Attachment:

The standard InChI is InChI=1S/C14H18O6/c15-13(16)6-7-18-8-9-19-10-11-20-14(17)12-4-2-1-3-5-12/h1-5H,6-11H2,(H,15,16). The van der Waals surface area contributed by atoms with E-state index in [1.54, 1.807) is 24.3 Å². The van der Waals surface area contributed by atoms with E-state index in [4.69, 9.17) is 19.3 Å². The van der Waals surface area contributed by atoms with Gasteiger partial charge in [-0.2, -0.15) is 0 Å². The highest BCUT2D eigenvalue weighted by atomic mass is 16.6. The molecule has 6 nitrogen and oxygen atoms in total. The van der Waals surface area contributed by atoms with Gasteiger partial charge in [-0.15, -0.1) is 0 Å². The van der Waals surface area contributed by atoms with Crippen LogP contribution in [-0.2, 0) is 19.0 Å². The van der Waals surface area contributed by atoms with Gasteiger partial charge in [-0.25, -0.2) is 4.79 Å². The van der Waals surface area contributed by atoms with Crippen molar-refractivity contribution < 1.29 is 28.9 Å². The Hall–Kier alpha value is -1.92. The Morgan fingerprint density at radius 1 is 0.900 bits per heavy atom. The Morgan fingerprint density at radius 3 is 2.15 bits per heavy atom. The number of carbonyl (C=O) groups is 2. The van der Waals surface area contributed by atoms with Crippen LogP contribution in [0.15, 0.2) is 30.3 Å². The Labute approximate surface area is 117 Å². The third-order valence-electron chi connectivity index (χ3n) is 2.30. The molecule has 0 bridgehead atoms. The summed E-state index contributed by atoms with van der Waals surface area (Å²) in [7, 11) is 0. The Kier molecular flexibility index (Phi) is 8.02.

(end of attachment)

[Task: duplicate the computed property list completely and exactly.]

The standard InChI is InChI=1S/C14H18O6/c15-13(16)6-7-18-8-9-19-10-11-20-14(17)12-4-2-1-3-5-12/h1-5H,6-11H2,(H,15,16). The van der Waals surface area contributed by atoms with E-state index in [1.54, 1.807) is 24.3 Å². The van der Waals surface area contributed by atoms with E-state index in [4.69, 9.17) is 19.3 Å². The van der Waals surface area contributed by atoms with Gasteiger partial charge in [-0.2, -0.15) is 0 Å². The highest BCUT2D eigenvalue weighted by atomic mass is 16.6. The molecule has 6 nitrogen and oxygen atoms in total. The van der Waals surface area contributed by atoms with Gasteiger partial charge in [-0.15, -0.1) is 0 Å². The van der Waals surface area contributed by atoms with Crippen LogP contribution in [-0.2, 0) is 19.0 Å². The van der Waals surface area contributed by atoms with Gasteiger partial charge in [-0.25, -0.2) is 4.79 Å². The van der Waals surface area contributed by atoms with Crippen molar-refractivity contribution < 1.29 is 28.9 Å². The Hall–Kier alpha value is -1.92. The Morgan fingerprint density at radius 1 is 0.900 bits per heavy atom. The Morgan fingerprint density at radius 3 is 2.15 bits per heavy atom. The number of carbonyl (C=O) groups is 2. The van der Waals surface area contributed by atoms with Crippen LogP contribution in [0.15, 0.2) is 30.3 Å². The Labute approximate surface area is 117 Å². The third-order valence-electron chi connectivity index (χ3n) is 2.30. The molecule has 0 bridgehead atoms. The summed E-state index contributed by atoms with van der Waals surface area (Å²) in [7, 11) is 0. The Kier molecular flexibility index (Phi) is 8.02.